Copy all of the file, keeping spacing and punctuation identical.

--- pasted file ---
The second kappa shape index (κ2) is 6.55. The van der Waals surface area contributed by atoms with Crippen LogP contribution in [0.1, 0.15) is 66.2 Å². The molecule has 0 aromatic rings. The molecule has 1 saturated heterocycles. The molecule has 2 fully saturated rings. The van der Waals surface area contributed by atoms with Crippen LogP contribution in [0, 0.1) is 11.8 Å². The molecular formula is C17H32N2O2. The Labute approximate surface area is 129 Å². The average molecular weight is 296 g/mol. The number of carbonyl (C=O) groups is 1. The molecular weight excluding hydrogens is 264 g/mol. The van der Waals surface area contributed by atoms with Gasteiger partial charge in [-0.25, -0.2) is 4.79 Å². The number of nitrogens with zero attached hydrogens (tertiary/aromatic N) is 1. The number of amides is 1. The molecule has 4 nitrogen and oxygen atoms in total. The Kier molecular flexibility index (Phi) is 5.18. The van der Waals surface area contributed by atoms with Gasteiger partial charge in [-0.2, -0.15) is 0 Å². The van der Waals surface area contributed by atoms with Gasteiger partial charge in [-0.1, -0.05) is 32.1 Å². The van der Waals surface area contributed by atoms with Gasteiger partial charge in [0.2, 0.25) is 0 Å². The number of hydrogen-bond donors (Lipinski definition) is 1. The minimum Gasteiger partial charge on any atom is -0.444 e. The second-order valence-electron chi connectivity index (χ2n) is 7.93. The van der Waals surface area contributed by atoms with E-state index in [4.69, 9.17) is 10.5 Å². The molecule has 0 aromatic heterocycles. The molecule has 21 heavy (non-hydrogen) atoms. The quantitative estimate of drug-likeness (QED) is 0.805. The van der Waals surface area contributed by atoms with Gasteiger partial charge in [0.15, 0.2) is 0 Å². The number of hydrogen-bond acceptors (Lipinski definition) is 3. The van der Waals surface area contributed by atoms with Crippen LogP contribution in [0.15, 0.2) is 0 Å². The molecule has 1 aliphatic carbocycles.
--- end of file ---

The second kappa shape index (κ2) is 6.55. The van der Waals surface area contributed by atoms with Crippen LogP contribution in [0.1, 0.15) is 66.2 Å². The molecule has 0 aromatic rings. The molecule has 1 saturated heterocycles. The molecule has 2 fully saturated rings. The van der Waals surface area contributed by atoms with Crippen LogP contribution in [0, 0.1) is 11.8 Å². The molecular formula is C17H32N2O2. The Labute approximate surface area is 129 Å². The average molecular weight is 296 g/mol. The number of carbonyl (C=O) groups is 1. The molecular weight excluding hydrogens is 264 g/mol. The van der Waals surface area contributed by atoms with Gasteiger partial charge in [-0.25, -0.2) is 4.79 Å². The number of nitrogens with zero attached hydrogens (tertiary/aromatic N) is 1. The number of amides is 1. The molecule has 4 nitrogen and oxygen atoms in total. The Kier molecular flexibility index (Phi) is 5.18. The van der Waals surface area contributed by atoms with Gasteiger partial charge in [-0.2, -0.15) is 0 Å². The van der Waals surface area contributed by atoms with Gasteiger partial charge in [-0.1, -0.05) is 32.1 Å². The van der Waals surface area contributed by atoms with Gasteiger partial charge in [0.2, 0.25) is 0 Å². The number of hydrogen-bond donors (Lipinski definition) is 1. The minimum Gasteiger partial charge on any atom is -0.444 e. The second-order valence-electron chi connectivity index (χ2n) is 7.93. The van der Waals surface area contributed by atoms with E-state index in [4.69, 9.17) is 10.5 Å². The molecule has 0 aromatic heterocycles. The molecule has 21 heavy (non-hydrogen) atoms. The quantitative estimate of drug-likeness (QED) is 0.805. The van der Waals surface area contributed by atoms with Gasteiger partial charge in [0.15, 0.2) is 0 Å². The number of hydrogen-bond acceptors (Lipinski definition) is 3. The van der Waals surface area contributed by atoms with Crippen LogP contribution in [0.15, 0.2) is 0 Å². The molecule has 1 aliphatic carbocycles.